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  • Minimal Risk Designs: How to Design a Game When You Don't Have the Time

    [08.06.09]
    - Brent Ellison
  •  It happens all the time near the end of the independent and student game development cycle: your original design gets cut down to its basic premise due to a lack of time or coding resources necessary to embellish on it. Or you get all your designs in the game but lack the opportunity to test and tune them for balance, so all those complex systems you implemented are either ignored or unexplained, and either way, serve only to frustrate the player.

    You can plan better or try to arrange for testing resources well ahead of time, but it's very likely that this will continue to a problem due to inexperience of the team and upcoming deadlines (on student projects), or growing lack of interest and motivation (on indie projects especially, but frequently student projects as well). Polish is difficult and time consuming, and even most commercial games don't get it right. When you're a passion-driven team of first-timers, it's nearly impossible.

    So, although you should plan and budget time for polish in your project and make every effort to squeeze it in, your best bet is to plan for this eventuality ahead of time. This approach to design is about building your game around "guaranteed fun" -- using mechanics that are fun at their most basic implementation. It doesn't mean copying other proven designs, and in fact student and independent games should be doing the opposite, as discussed later.

    Rather, finding guaranteed fun and therefore mitigating production risk is about identifying the elements of designs that hook a player immediately and require little resources or polish to execute well. If you succeed, you can work on your project knowing that whatever product you end up with (even half-finished) will be compelling. And at the final stages of development, you'll have the luxury of being able to choose whether to stick with what you have or add other mechanics, instead of still desperately trying to find the fun in the last few weeks before production ends.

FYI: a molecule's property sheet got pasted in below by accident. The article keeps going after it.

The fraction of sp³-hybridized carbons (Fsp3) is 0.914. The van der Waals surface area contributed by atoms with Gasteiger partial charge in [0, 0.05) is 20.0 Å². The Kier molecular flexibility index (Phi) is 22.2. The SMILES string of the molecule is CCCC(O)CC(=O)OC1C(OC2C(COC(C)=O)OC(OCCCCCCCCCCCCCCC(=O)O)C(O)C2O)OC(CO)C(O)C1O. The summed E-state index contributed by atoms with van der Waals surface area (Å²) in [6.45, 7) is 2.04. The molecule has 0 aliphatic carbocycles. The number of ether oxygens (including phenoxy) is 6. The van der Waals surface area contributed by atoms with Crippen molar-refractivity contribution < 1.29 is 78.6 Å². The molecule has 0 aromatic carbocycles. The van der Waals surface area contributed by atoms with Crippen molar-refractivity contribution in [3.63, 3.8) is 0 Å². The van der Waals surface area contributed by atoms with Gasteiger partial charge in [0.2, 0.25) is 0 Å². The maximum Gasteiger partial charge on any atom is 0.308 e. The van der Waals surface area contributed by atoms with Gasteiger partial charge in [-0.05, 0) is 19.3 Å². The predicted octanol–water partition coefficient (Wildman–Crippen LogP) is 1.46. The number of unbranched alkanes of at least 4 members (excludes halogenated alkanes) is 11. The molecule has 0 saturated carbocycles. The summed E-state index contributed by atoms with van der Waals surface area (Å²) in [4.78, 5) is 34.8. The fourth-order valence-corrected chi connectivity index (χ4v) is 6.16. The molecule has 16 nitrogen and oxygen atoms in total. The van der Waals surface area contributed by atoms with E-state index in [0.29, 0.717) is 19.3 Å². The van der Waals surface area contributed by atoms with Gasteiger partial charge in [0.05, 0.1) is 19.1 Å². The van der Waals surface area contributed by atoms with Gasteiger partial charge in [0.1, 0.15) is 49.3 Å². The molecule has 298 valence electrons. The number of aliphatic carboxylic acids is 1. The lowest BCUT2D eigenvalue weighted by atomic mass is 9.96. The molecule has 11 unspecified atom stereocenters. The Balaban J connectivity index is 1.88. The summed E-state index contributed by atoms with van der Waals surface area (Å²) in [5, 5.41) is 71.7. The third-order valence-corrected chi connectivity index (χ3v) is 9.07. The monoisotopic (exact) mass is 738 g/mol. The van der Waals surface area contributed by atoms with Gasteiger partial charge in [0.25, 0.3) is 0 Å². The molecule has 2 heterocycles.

This requires some work up front, with a willingness to be pragmatic and shoot down good ideas that you know carry too much risk in the scope of your project, but it can save you a lot of headaches when your deadline approaches. Your goal in this process is to get great gameplay right out of the gate, that doesn't need too much tweaking to be fun. With that in mind, the rest of this article will aid you in picking a design that leaps off the screen and impresses in the first pass (maybe even leaving time for polish!).

    Get in the Right Frame of Mind

    Before even thinking about what sort of game you want to make, you should identify your goals. If this is a student project, are you trying to showcase some particular aspect of yourself or your team, like art or design? Are you trying to win IGF? Knowing your goals for the game helps frame your design and identify risky design decisions immediately, from difficulty curve to input scheme.

    From there, you can brainstorm like crazy, but don't get too attached to any single idea. Any worthwhile designer has tons of ideas anyway, and must be capable of identifying and building on good ones from other people. Explore promising avenues and abandon them when they don't seem to be working out. Planning and brainstorming like this takes very little time relative to the rest of the project, but has such a huge impact that there's no excuse for not making the most of it. Be sure to get a very wide pool of potential designs, and think long and hard about production risk before picking one.

    All of this should be standard for making any game, but establishing a good process like this gets you in the right frame of mind to think realistically. This is important because you don't want to pick the design that could make the best game in an ideal world, but rather you must go with the design that strikes the best balance between what is fun and what is feasible with the available time and resources. Coming up with (and culling) ideas is the cheapest part of game development, whether it's 100 people or one, and so deserves mention as an easy way to minimize risk up front.

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